Spinal cord stimulation for failed back surgery syndrome: A decision-analytic model and cost-effectiveness analysis
Objectives: The aim of this study was to develop a decision-analytic model to assess the cost-effectiveness of spinal cord stimulation (SCS), relative to nonsurgical conventional medical management (CMM), for patients with failed back surgery syndrome (FBSS).
Methods: A decision tree and Markov model were developed to synthesize evidence on both health-care costs and outcomes for patients with FBSS. Outcome data of SCS and CMM were sourced from 2-year follow-up data of two randomized controlled trials (RCTs). Treatment effects were measured as levels of pain relief. Short- and long-term health-care costs were obtained from a detailed Canadian costing study in FBSS patients. Results are presented as incremental cost per quality adjusted life year (QALY) and expressed in 2003 Euros. Costs were discounted at 6 percent and outcomes at 1.5 percent.
Results: Over the lifetime of the patient, SCS was dominant (i.e., SCS is cost-saving and gives more health gain relative to CMM); a finding that was robust across sensitivity analyses. At a 2-year time horizon, SCS gave more health gain but at an increased cost relative to CMM. Given the uncertainty in effectiveness and cost parameters, the 2-year cost-effectiveness of SCS ranged from €30,370 in the base case to €63,511 in the worst-case scenario.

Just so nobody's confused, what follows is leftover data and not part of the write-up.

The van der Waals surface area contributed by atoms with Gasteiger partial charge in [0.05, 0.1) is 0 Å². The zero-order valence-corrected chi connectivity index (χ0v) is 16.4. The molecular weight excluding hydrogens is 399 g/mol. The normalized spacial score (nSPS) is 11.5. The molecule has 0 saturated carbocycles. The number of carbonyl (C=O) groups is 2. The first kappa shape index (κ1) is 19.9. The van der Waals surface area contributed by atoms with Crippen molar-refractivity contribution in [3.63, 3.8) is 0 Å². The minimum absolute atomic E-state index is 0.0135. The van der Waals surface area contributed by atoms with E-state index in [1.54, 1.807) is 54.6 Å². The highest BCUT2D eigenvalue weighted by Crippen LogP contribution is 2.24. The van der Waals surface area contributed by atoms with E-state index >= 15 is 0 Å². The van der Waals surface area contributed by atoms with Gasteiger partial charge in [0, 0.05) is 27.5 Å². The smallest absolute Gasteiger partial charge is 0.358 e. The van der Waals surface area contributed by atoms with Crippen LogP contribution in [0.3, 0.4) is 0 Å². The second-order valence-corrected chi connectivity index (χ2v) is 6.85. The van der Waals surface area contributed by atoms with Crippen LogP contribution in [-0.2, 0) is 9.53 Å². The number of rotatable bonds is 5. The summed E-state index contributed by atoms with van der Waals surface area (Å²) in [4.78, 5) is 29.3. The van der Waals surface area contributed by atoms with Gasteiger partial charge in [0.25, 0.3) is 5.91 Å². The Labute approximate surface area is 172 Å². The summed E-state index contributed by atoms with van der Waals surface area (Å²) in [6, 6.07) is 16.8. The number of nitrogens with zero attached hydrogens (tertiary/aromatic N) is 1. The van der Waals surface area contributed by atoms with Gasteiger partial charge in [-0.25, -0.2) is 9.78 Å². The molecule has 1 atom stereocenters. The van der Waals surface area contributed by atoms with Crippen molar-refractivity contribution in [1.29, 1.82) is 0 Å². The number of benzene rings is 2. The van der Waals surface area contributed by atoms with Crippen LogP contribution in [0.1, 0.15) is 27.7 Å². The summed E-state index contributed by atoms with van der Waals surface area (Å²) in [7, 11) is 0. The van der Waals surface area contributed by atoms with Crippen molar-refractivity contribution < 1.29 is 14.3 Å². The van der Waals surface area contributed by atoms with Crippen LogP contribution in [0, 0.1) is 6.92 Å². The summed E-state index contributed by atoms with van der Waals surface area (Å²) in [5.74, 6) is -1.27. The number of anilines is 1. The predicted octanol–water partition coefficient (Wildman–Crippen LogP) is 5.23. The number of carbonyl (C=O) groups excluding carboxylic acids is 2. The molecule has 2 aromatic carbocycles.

Conclusions: SCS was found to be both more effective and less costly than CMM, over the lifetime of a patient. In the short-term, although SCS is potentially cost-effective, the model results are highly sensitive to the choice of input parameters. Further empirical data are required to improve the precision in the estimation of short-term cost-effectiveness.
Key Words: Spinal cord stimulation; Cost-effectiveness; Decision-analysis; Modeling.